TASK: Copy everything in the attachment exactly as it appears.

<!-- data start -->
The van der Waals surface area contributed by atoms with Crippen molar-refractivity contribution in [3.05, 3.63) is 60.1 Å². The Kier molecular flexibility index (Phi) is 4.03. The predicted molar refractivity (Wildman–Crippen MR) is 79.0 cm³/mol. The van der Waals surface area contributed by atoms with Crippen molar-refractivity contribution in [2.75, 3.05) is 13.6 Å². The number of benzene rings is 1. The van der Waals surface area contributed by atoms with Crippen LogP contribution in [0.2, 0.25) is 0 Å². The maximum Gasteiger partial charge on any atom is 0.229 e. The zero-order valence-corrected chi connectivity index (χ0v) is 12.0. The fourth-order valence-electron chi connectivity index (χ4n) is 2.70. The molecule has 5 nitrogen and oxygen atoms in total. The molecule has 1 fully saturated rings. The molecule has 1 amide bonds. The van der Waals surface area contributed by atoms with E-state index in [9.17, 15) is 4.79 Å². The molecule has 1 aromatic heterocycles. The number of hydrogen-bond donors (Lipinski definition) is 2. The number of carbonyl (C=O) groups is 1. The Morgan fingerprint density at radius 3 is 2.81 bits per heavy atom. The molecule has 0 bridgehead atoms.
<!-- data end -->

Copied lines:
The van der Waals surface area contributed by atoms with Crippen molar-refractivity contribution in [3.05, 3.63) is 60.1 Å². The Kier molecular flexibility index (Phi) is 4.03. The predicted molar refractivity (Wildman–Crippen MR) is 79.0 cm³/mol. The van der Waals surface area contributed by atoms with Crippen molar-refractivity contribution in [2.75, 3.05) is 13.6 Å². The number of benzene rings is 1. The van der Waals surface area contributed by atoms with Crippen LogP contribution in [0.2, 0.25) is 0 Å². The maximum Gasteiger partial charge on any atom is 0.229 e. The zero-order valence-corrected chi connectivity index (χ0v) is 12.0. The fourth-order valence-electron chi connectivity index (χ4n) is 2.70. The molecule has 5 nitrogen and oxygen atoms in total. The molecule has 1 fully saturated rings. The molecule has 1 amide bonds. The van der Waals surface area contributed by atoms with E-state index in [9.17, 15) is 4.79 Å². The molecule has 1 aromatic heterocycles. The number of hydrogen-bond donors (Lipinski definition) is 2. The number of carbonyl (C=O) groups is 1. The Morgan fingerprint density at radius 3 is 2.81 bits per heavy atom. The molecule has 0 bridgehead atoms.